But my visits to the Outer Hebrides are now in the dozens in number and I feel confident enough to say I’m at the ‘here’s a key to my flat’ stage in our development. There’s love there obviously but also a much fuller understanding of what I’m letting myself in for. I know, for example, that the weather conditions can be severe. And that the city boy may struggle sometimes with the change in pace required. But when someone, or somewhere, gets under your skin and you start to grasp the full picture….you’re in a very special place indeed.
The Uists and Eriskay
I’ve been championing North Uist’s beaches as among the world’s finest for some time now. Another waterlogged island that likes to flirt with the Atlantic, it’s top of the tree for me when it comes to lonely coastal wanders and rugged, majestic Scottishness. The beaches of the Udal Peninsula, Hosta, Clachan Sands and West Beach, further north on neighbouring Berneray, are simply magnificent. And diverse. Hosta is virtual chaos with its crashing waves, contrasted with the serene curvature of Udal. Drink in the sea air, hear only the sounds of nature and let their mood meet your own.
Patience. Patience is the key. Just a matter of seconds can be the difference between sulky, brooding coastlines and resplendent glowing coastal vistas. This is the Outer Hebrides after all, and visitors play to its tune. On reflection, I’ve only ever seen North Uist on sunny days it seems, just as I can only ever recall South Uist being moody. But there’s great beauty in both, and everything in between. The hillier south has an appealing unnerving quality to it, solitude is everywhere and there’s history in the air. These are the hills where Bonnie Prince Charlie (and possibly Robert the Bruce too) hid while on the run, and it’s not hard to see why.
Journeying between the two, I stop en route at the new North Uist Distillery, currently providers of the impressive Downpour Gin. I love meeting business owners in the early days, when the possibilities are endless and the excitement is tangible. A family venture, I’ll be hoping Jonny and Kate put North Uist firmly on the map for artisan spirit drinkers worldwide. In the food department, I was treated to a fishy feast to rule all others at the Borrodale Hotel. A good day for the taste buds.
Both my evenings on the Uists were spent outdoors. On North, I watched a spectacular sunset over my favourite beach. On South, I star gazed for an hour as the Northern Lights faintly shimmered on a clear and sparkling sky. Powerful. Unforgettable.
Eriskay, Barra and Vatersay
It seems to me that Eriskay is easily overlooked. The ferry crossing point between Barra and South Uist, most visitors seem to miss the very obvious fact that it deserves at least half a day of your Hebridean time in its own right. Owner of a jaw-dropping causeway approach, take a stroll over the beach where the Bonnie Prince first landed and work your way inland for views over the most surreal of football pitches and the chance to spot Eriskay’s roaming wild ponies.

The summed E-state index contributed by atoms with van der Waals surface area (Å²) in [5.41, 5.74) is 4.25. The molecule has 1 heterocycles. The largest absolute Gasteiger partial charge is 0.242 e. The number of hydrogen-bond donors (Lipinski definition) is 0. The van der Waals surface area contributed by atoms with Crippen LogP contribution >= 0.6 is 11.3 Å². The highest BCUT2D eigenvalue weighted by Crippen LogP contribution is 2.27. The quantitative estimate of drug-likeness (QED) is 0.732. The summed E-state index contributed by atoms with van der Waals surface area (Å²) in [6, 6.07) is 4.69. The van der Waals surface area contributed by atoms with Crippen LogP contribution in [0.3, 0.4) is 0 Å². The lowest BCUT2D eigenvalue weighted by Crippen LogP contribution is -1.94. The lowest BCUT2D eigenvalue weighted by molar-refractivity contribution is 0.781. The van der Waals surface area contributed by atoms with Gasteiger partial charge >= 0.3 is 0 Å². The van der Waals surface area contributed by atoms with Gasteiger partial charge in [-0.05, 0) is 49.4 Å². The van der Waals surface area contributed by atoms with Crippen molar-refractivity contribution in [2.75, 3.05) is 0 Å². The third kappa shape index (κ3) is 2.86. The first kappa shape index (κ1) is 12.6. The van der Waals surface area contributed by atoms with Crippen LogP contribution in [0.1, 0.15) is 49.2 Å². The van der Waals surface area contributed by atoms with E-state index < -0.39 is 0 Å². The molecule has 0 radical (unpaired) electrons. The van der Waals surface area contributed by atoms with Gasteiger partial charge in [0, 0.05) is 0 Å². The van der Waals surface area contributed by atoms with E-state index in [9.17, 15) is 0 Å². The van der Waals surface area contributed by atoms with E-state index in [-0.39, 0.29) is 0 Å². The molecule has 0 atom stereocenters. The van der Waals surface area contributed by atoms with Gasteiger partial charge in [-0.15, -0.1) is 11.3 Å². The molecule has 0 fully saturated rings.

Then, Barra. With a little of each of the ingredients that give the Outer Hebrides their magic, Barra tends to be the start or end point to most Western Isles adventures. The imagination-inspiring Kisimul Castle guards Castlebay in the most photogenic way imaginable. Scheduled flights land, on the sand, at Traigh Mor to the north. And the varied terrain suits cyclists, walkers and lovers of the outdoors down to the ground. Kayaking is well-advised too, with Clearwater Paddling able to set you up with all you’ll need.
A little further south still, tiny Vatersay is unique again. At its narrowest, a sandy isthmus is the source of a magnificent tombolo, with turquoise waters lapping at either side of the island. A double beach, in effect. The east-facer in particular is one of the most beautiful beaches in Scotland and astonishingly tropical if you time your visit well.
Reflections on a West Coast of Scotland Holiday
From my perch overlooking Uig to a very similar one departing Castlebay, my mind is a busy wee place as I bid farewell to the Outer Hebrides for another year. I’ve stared endlessly out to sea….strolled contentedly on immaculate sands….watched pensively over starry skies….clambered determinedly over moonscape-terrain….and I’ve gorged myself greedily on the best local food and drink. My senses are knackered; my memory card is full.
Where would I be without these incredible islands?
This blog post is the result of a sponsored marketing campaign with West Coast Waters, promoting the endless highlights of Scotland’s west coast. The project is also part of a larger campaign to promote the Year of Coast and Waters across Scottish tourism in 2020. All experiences had and any recommendations within are, though, based purely on passing the test of my considerable experience working in this industry. I’ll stick my neck out and say that you’ll not be disappointed with what awaits you.
For accommodation on the Uists I stayed at Struan House, Sollas in North Uist and Leth Meadhanach B&B on South Uist. Both were excellent and ideally located for exploring the best of this section of the island chain.